Since last year, Cameroon has grappled with a nationwide cholera epidemic that has sickened thousands and killed hundreds, as most of the country's 20 million people do not have access to safe drinking water and sanitation, aid workers say.

"People are completely fed up with politics. They devote the last remaining energy they still have on the quest for survival," said Achille Mbembe, a Cameroonian-born history professor at the University of Witwatersrand in Johannesburg.

Still, tensions have flared in the run-up to the vote. Ten days before the poll, unidentified gunmen in military fatigues blockaded a bridge in Douala and fired live rounds, while brandishing signs calling on Biya to step down.

Just two days later, police arrested 126 protesters seeking independence for the country's English-speaking regions. Activists have urged residents of those western regions to boycott the poll.

"Immediate resistance appears to be the only alternative. Moves for the liberation of Cameroon will begin without any prior warning and all must be prepared," said longtime Biya critic and head of the National Resistance Council, Chief Mila Asoute, in a statement dated September 23.

In the run-up to the vote, anxious residents of the capital, Yaounde, are thronging to the steamy Mokolo market to get supplies.

"There is too much tension. The future doesn't look bright at all for these elections," said 47-year-old Suzanne Ekobo as she stocked up on food and other necessities. The International Crisis Group expressed concern that public frustration with the government could spark election-related violence in Cameroon.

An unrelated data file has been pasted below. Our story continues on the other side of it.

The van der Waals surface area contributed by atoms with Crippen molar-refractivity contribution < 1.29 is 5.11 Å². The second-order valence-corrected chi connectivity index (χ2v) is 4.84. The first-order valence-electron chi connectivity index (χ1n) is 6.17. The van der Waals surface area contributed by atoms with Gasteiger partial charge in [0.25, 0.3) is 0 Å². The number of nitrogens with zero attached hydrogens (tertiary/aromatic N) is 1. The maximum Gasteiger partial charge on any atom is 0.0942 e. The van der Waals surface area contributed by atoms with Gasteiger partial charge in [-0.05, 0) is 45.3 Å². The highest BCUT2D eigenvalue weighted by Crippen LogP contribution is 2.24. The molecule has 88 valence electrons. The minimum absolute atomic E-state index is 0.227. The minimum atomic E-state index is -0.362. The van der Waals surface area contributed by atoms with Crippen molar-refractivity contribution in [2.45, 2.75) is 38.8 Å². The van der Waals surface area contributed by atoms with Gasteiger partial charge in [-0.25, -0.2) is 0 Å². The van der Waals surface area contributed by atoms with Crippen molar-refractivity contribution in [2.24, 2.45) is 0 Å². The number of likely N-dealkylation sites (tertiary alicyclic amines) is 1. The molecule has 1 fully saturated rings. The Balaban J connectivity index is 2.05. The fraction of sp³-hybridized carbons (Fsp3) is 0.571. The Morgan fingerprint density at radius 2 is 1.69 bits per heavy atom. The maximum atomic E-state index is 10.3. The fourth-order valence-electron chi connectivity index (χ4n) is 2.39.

The government has deployed additional security forces nationwide ahead of the vote.

"I trust the Cameroonian people will show faith in their future and not run the risk of misadventure," Biya said Thursday at a campaign rally in Douala, an opposition stronghold.

The American embassy in Cameroon has warned of "heightened political tensions" during the electoral period.

"In the past, some demonstrations have turned violent and there have been severe crackdowns by Cameroonian security forces," the embassy said in a statement on its website.

In 2008, Biya eliminated term limits from the constitution to pave the way for his re-election bid, fueling already raging riots over soaring food prices that killed at least 40 people.

"It's economic rather than political factors which are the key driver of unrest in Cameroon," said Roland Barclay, West Africa analyst for consultancy Control Risks. "There are certainly a lot of grievances but I don't think that is going to lead to an outbreak of national unrest. It will however lead to localized protests which have the potential to turn violent."

The government has taken measures, albeit "piecemeal and unsustainable," to head off tensions, including putting subsidies on common foodstuffs and fuel and launching a recruitment drive to hire 25,000 youth into the public sector, Barclay said.

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Associated Press writers Divine Ntaryike in Douala, Cameroon, and Anne Look in Dakar, Senegal contributed to this report.